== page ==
Reply

        Caleb

        • Feb 17, 2017 - 8:23 AM - hans - Author: Comment Link

          Hi Caleb,

          I suspect the “sudo apt-get install xfce4” step somehow went wrong or did not initialize the windows manager (xfce4).
          But … I’m glad it’s working now for you! 

          Reply

          hans

  • Apr 12, 2017 - 7:16 PM - Dave Comment Link

    Worked great with Ubuntu 16.04 and Windows 10. Thanks!!

    Reply

    Dave

  • May 9, 2017 - 10:49 AM - justen Comment Link

    I have this working fine with Ubuntu 16.04.2LTS on three machines (had it working with 14.04LTS and 15.04 too). I sort of know what I am doing. ;) I migrated one machine to 17.04 (clean install). I repeated the install/setup procedure for xrdp/xfce4. No errors. However, when I connect to the machine, I just get a black screen. No login info. Basically, it is broken.

    Logging in via ssh, and doing a ps -ef | grep xrdp shows it is running… when I connect via remote desktop from my Win10 box, I see a new instance of xrdp exists, but I’m not seeing it. Just black. I’ve tried both 16 and 32bpp, various screen sizes, experience settings, etc. I’m using the same client that works with 16.04.2LTS and it doesn’t work with 17.04.

    Anybody have any ideas? Any caveats with 17.04 vs earlier versions?

    Reply

    justen

    • May 9, 2017 - 5:54 PM - justen Comment Link

      Looks like an xrdp related problem. If I manually fire up a vncserver on my 17.04 box via ssh, it executes and starts an xfce4 session. I can then connect to it with any VNC viewer, no problem. Works fine when xrdp isn’t involved.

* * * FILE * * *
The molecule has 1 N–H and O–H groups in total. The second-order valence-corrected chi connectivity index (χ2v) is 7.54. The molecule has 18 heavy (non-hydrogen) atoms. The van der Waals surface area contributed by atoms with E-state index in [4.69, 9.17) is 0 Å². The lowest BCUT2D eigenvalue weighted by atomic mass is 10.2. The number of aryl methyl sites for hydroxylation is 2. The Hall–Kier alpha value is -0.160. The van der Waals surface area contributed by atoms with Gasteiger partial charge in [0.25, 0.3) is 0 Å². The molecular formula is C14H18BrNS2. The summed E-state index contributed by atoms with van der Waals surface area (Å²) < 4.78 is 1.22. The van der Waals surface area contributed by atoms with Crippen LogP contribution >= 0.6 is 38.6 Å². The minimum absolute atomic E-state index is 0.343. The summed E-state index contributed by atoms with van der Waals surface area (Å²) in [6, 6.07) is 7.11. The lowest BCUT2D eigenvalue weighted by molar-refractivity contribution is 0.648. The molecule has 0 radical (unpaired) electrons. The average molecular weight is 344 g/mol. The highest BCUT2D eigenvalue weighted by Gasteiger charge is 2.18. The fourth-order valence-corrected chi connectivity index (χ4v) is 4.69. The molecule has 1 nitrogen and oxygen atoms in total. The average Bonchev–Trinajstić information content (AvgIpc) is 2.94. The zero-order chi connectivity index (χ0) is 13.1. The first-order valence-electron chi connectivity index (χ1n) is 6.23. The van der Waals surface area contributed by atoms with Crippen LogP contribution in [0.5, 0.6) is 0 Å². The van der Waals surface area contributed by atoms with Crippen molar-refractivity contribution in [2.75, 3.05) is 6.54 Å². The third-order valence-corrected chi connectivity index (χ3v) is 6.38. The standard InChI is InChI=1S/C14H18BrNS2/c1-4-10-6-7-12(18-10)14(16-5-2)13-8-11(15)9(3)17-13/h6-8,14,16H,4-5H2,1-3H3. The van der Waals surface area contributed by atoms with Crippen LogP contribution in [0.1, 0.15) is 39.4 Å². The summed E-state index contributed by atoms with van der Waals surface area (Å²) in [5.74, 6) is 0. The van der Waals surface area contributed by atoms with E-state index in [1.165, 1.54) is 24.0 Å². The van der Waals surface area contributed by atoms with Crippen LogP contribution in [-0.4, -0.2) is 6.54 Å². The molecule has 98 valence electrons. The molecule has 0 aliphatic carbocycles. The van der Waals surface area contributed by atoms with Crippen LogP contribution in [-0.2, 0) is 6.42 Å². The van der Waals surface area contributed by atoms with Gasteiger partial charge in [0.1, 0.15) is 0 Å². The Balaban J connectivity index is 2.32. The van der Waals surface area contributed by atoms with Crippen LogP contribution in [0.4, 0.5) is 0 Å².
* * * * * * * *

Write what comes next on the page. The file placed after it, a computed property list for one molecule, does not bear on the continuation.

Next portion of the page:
16.04.2LTS installs xrdp version 0.6.1

      17.04 installs version 0.9.1. This version includes its own vncserver.

      Comparing the files in /etc/xrdp, there are quite a few differences. I think there is a security-related problem. It’s as if the password I enter for authentication isn’t being passed, or that the vncserver launched by xrdp/sesman doesn’t even has a passwd set. vncpasswd only seems to set it for vncservers I launch manually. The one fired off by xrdp expects a different passwd. ~/sesman_justen_passwd:10, but I don’t know how to set that. Nuking it doesn’t do any good.

      I end up getting the

      VNC error – problem connecting

      some problem

      Yet it doesn’t appear necessarily the same cause as described in above posts, and in any case, it never seems to have been solved with any degree of certainty or satisfaction. I think, at this point, I’ll just use standard VNC, bypassing xrdp entirely.

      Reply

      justen

    • May 10, 2017 - 10:08 AM - hans - Author: Comment Link

      Hi Justen,

      I’d still have to upgrade to 17.x, so I have no experience with this yet. Thanks for posting all your findings though.
      Hopefully I’ll get to upgrading to 17 in the next days, and maybe another user here can share his or her experiences as well to get xRDP running.

      I did find this article describing your setup, but I really can’t see anything that would complicate things. I’m sure you stumbled upon this one as well, and they show a few workarounds that might be helpful.